Diane Kalas introduces Honor Bound

Last March 2017, I introduced HONOR BRIGHT, Officers of the 7th Cavalry 1, to readers of Petticoats and Pistols blog and the response delighted me. I am hooked on research and enjoy sharing it with readers. Please join in the discussion.

My current release is HONOR BOUND, An Inspirational Historical Romance Set in the West, Officers of the 7th Cavalry 2.

I will gladly gift a paperback copy of HONOR BOUND to someone leaving a comment.

I will also gift a paperback copy of HONOR BRIGHT, Officers of the 7th Cavalry 1, to another reader leaving a comment.

Captain Joseph Hawthorn, a character from book 1 is the hero of HONOR BOUND. Story opens in August 1875 and ends in May 1876, days before the 7th Cavalry departs Ft. Abraham Lincoln, Dakota Territory, in pursuit of the Sioux and Cheyenne Indians. Joe lost his fiancée to another officer of the 7th Cavalry in book 1, and learned the painful results of his arrogant behavior. Joe is a redeemed man now, although cautious about entering into a relationship with Ivy O’Hanlon, the girl who is determined to have him tutor her brother. With a spring campaign planned against the hostile Indians, he must consider Ivy should he not survive as an officer in Custer’s 7th Cavalry.

As a writer who has tackled serious subjects before, I enjoy adding humor. Davey O’Hanlon is a sixteen-year-old boy who idolizes Custer’s officers and wants to “go with Custer,” an idea that strikes terror into the heart of his sister, Ivy O’Hanlon. Readers will learn about the US Military Academy, known as West Point, and cadet training in the 1870s. Davey’s journey is pure fun to read. In addition, Ivy becomes a matchmaker for Sergeant Major MacIntyre, father of four redheaded sons in need of another wife. Love it!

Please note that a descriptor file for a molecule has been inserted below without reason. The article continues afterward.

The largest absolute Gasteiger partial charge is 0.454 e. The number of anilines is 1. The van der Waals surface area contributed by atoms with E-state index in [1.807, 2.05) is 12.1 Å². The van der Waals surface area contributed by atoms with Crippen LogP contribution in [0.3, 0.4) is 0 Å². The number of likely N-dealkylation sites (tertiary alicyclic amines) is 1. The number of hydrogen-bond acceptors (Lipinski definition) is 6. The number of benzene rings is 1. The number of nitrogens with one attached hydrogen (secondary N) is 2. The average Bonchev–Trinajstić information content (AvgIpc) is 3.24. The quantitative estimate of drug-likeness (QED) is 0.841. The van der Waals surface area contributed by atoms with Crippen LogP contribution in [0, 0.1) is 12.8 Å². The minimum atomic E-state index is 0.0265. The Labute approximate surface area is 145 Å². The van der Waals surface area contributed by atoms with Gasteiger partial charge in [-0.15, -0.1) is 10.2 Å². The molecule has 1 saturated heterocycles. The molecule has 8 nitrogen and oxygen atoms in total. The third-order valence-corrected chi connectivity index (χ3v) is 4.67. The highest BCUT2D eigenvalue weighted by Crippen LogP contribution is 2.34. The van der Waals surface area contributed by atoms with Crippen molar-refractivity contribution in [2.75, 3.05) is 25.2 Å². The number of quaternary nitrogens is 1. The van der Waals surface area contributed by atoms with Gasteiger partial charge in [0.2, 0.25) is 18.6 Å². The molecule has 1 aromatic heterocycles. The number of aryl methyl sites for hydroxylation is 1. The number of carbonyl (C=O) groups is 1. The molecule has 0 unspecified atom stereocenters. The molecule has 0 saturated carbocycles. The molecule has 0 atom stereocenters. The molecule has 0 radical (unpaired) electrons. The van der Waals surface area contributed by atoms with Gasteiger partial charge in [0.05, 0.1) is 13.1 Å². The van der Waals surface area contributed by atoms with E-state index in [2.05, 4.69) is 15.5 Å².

Lieutenant Colonel George Armstrong Custer had many sides to his personality that have been well documented by family members, friends, and military leaders in numerous letters, books, newspaper articles, and interviews during his lifetime and afterward. My research unveiled events I never knew happened to the boy-general during that last year of his life.

Have you ever thought of Custer as a whistler-blower? Would you risk your career and take a stand against officials in your government when you knew they were lying to tax-paying citizens and cheating people, both the Indians and the Army’s enlisted men? I hope I have caught your interest.

Another facet to Custer’s last months of life was that he stood at a crossroads. Although, I believe Custer did not think of the drama that unfolded around him that spring of 1876 as a crossroads where he could take a different course of action other than what he pursued. I hope you are intrigued even more.

Each book in Officers of the 7th Cavalry takes the reader closer to the final event in the Little Bighorn Valley. Lieutenant Colonel George Armstrong Custer and 268 troopers, including civilian and Indian scouts, and civilian family members of Custer lost their lives June 25, 1876.

Coming in spring 2019: HONOR FIRST, Officers of the 7th Cavalry 3. You will learn who survived the Custer massacre and who did not return to Ft. Lincoln from books 1 and 2.


An Inspirational Historical Romance Set in the West

Officers of the 7th Cavalry 2

August 1875. Fort Abraham Lincoln, Dakota Territory. Lieutenant Joseph Hawthorn’s career goals in the United States Army Cavalry, centered upon exceeding Lieutenant Colonel George A. Custer’s military achievements. Joe eagerly awaits the 1876 spring campaign with Custer and the famous 7th Cavalry in pursuit of the Sioux and Cheyenne Indians.

August 1875. Bismarck, Dakota Territory. Ivy O’Hanlon and her brother arrive in the Dakota Territory to live with their uncle who owns a tavern. Ivy has a huge problem. Her conscience will not allow her brother to assist Uncle Grady behind the bar. At 16, Davey idolizes Custer’s officers and wants to join the 7th Cavalry. Ivy fears losing her brother to the Army, but reluctantly decides the cavalry was better for Davey than working in the tavern.